Turkey Pulls 140,000 Books from Libraries for Gulenist ‘Propaganda’

ISTANBUL, TURKEY - JANUARY 14: Amputee Syrian freelance cameraman Mohammad Kadour, who lost his leg after being shot by an Assad regime's soldier as he had been recording video for international TV channels, reads a book in library during an exclusive interview in Istanbul, Turkey on January 14, 2017. Currently, …
Arif Hudaverdi Yaman/Anadolu Agency/Getty Images

Turkey’s Culture Minister Numan Kurtulmus reported to his parliament on Tuesday that some 140,000 books have been removed from libraries for “including propaganda of FETO.”

FETO stands for Fethullah Terrorist Organization, which is Turkey’s name for followers of exiled imam Fethullah Gulen.

“Publications on FETÖ and Fethullah Gülen, as well as publications from publishing houses closed down by state of emergency decrees – included in our ministry’s collection of 1,142 libraries – have been urgently withdrawn,” said Kurtulmus, as quoted by Hurriyet Daily News.

The following day, Kurtulmus specified that 139,141 publications were under inspection for Gulenist propaganda.

The Turkish government blames Gulen, who has lived in the United States for many years, for orchestrating the July 2016 coup attempt against President Recep Tayyip Erdogan. Gulen has denied responsibility and claimed he would have acted against the coup if possible. He then added, during one of his rare press interviews, that his dying wish would be to spit in Erdogan’s face.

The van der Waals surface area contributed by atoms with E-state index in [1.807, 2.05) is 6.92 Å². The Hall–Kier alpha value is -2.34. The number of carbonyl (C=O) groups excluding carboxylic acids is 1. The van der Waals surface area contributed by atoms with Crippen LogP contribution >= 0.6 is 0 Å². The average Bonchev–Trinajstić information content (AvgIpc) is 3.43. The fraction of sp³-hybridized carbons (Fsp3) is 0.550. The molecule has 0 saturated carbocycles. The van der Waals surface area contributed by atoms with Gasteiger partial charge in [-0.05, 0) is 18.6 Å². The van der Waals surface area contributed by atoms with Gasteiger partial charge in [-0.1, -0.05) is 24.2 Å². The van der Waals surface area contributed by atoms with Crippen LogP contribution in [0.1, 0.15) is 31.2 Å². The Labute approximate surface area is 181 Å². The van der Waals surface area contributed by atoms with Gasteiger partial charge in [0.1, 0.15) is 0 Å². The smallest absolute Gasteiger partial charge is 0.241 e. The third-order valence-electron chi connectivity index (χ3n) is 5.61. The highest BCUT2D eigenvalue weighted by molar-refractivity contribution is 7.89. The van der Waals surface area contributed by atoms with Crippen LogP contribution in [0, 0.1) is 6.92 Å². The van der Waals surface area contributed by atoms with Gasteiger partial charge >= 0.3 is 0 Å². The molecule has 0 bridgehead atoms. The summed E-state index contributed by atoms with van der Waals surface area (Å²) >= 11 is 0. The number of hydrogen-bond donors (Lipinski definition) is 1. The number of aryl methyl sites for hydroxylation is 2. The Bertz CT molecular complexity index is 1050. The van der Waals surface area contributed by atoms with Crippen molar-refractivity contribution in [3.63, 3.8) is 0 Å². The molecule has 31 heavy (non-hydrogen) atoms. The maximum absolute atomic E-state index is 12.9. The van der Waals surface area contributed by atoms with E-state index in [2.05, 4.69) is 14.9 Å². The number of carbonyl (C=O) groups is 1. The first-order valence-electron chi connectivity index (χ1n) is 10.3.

Gulen’s enigmatic organization, which calls itself Hizmet, runs a large network of charter schools around the world, with an estimated two million students. The Erdogan government frequently accuses Gulenists of infiltrating Turkey’s education system, military, and civilian bureaucracy. Planting propaganda in library books would be precisely the sort of technique the Gulen movement is accused of employing to subvert Turkish society.

It should be noted that not all suspicion of Gulen and the Hizmet network emanates from the Turkish government. Other critics have accused his charter schools of recruiting followers for Gulen, defrauding the U.S. government, and abusing the U.S. immigration system.

Turkey’s government previously called for schools and libraries to recall and destroy a catalog of Gulenist works, including books from 29 publishing houses, along with 15 magazines and 45 newspapers. Gulen books were seized during a high-profile anti-drug operation in Adana on Wednesday.

In addition to books by or about Gulen and his beliefs, the Turkish Education Ministry has reportedly destroyed math textbooks that used his initials in a question (“From point F to point G…”) and books that merely mentioned Pennsylvania, the American state where Gulen resides.

Education “reforms” under Erdogan are not limited to purging Gulen and his beliefs. Eager to make Turkey a more Islamist country with a more “pious” population, the government has removed references to Western science, such as the work of Charles Darwin, and even sought to diminish the stature of once-revered Mustafa Kemal Ataturk, the godfather of secular government in Turkey.


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